My story is not a criticism of courtship as a system, it is a criticism of the incorrect application of the system.

****

Second, I submitted to the father because he had the right to my submission in regards to courting his daughter. A father has the right, the duty, to screen his daughter’s suitors. He also has the right to put whatever conditions he deems necessary on his daughter’s suitor and end the relationship if he desires. I believe in this case the father went about that screening in an incorrect way, but even if he was wrong it was fully within his rights to make the wrong decision.

If you do not accept a father’s right to do this, you are not a friend of patriarchy, you are the ally of the modern sexual marketplace and an enemy of civilization.

On the other hand, I know I should have been more forceful in my interactions with the parents. I was caught off guard: this was not a social situation for which I was prepared or had developed a system. I think prariepolyguy had the right idea:

Your goal with that kind of thing is to establish peerage, that’s why I say answer questions and pose counter-questions. He can’t simply banish you for being disrespectful because you aren’t being, but you don’t just sit and submit to his whim like a pussy and don’t lose face with the girl…

I also would have asked for it to be private, between me and the father. As Barnabas said:

It strikes me that the problem isn’t so much the grilling, its that the daughter is present. This should be a conversation between men with daughter and mom not present. Best approach if faced with such a situation would be to demand a private discussion.

****

Third, as her husband I would have taken over the leadership role from her father, but that transfer of leadership does not occur until the wedding, or at the very least the engagement. It is simply wrong to think that I have any headship over a woman to whom I am not married.

****

Fourth, for those of you saying I should have not have submitted to the father, but instead taken the girl against the father’s wishes, you are wrong. If she was the kind of girl who would disobey her father and abandon her family for a man she had known for only a month, she is not the kind of girl I would want to marry. The woman who will rebel against and abandon her father under the influence of passion is the same woman who will rebel against and leave her husband under the influence of passion. Once the father had denied the relationship, the only way we could have had a relationship is if she was the type of girl I would not want to have a relationship with.

****

Fifth, I’ve had more reasonable experiences with asking the father’s permission for courtship. The other couple times I’ve done it the families were warm and inviting, we got to know each other casually over dinner, and they extended permission without much hassle. My courtship experiences as far as families go have generally positive experiences; this time was the exception.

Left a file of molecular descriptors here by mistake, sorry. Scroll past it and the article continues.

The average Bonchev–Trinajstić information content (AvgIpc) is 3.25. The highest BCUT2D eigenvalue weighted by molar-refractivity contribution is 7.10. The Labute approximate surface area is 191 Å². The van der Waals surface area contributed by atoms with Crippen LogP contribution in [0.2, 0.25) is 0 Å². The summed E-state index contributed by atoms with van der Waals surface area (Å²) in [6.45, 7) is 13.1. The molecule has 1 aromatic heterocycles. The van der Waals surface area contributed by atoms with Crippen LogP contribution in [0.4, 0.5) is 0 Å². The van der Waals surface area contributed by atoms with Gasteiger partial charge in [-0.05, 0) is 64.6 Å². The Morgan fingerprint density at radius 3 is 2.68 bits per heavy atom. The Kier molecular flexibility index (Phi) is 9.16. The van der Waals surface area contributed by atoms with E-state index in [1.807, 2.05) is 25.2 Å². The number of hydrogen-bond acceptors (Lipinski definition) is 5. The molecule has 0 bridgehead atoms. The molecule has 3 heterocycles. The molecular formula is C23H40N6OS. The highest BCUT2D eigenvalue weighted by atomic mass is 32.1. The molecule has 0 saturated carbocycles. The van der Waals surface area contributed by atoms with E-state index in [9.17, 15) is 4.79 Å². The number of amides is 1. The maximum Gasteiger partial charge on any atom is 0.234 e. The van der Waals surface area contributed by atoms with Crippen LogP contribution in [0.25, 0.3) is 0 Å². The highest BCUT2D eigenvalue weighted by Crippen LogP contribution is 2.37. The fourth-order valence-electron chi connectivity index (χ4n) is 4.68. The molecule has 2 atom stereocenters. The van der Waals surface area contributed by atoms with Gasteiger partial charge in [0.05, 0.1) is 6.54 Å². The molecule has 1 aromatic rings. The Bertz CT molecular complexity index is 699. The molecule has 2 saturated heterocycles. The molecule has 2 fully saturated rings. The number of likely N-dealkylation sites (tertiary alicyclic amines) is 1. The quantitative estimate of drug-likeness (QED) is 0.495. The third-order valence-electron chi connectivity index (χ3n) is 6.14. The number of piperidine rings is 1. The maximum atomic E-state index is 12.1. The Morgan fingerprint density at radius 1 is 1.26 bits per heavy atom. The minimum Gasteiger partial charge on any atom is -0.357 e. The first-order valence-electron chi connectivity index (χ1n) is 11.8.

****

Sixth, I know I should stop it with the porn. Every now and again I try. When I do, I may abstain for anywhere from a week or two to three or four months, but I always come back to it. It is my besetting sin.

Courtship and Young Men

A commenter at Donal’s asks: if there are so many desperate tradcon young women, why aren’t the tradcon young men courting them?

As a young man who could accurately be called a tradcon, I am going to tell a personal story from this winter which might illuminate.

I was on a Christian dating site, and sent a short message to a girl, she responded. After a few messages back and forth I invited her for coffee, she accepted and we met. Over the next month we went for coffee a few more times and I had her over for dinner and cooked her some Yakisoba. She was a sweet girl with good values, feminine, and joyful; somewhat plain, but attractive enough. I was the first man she had ever gone out with and she was taken with me and I was growing rather fond of her.

One night, I visited her church for the Christmas play service where she was playing Mary. After we went for coffee, chaperoned by one of her friends. We talked for an hour or two, at one point the topic of why she was on a dating site came up. She said it was because there were no men at her church. This confused me (well, it would have had I not been a reader of the manosphere), because I was sure I saw at least 3 or 4 unattached men at the Christmas service (not to mention she had previously told me stories of her interactions with one of her male friends at the church, from which, even never having met him, I could tell he liked her). So, I told her, ‘what do you mean, I saw a bunch of single men at your church.’ Her and her friend both had the same reaction: ‘yeah, but ewww.’

I did not press the point further, although I was happy I was no longer in the ‘ewww’ category as I had been years before.

My family celebrates on Christmas Eve, so we went to my parent’s house to meet my family, have Christmas dinner, go to our Christmas Eve service, and such. We had an enjoyable time, the atmosphere was relaxed and festive, my parents went out of the way to make her feel welcome, and they all took a great liking to her. Things went well.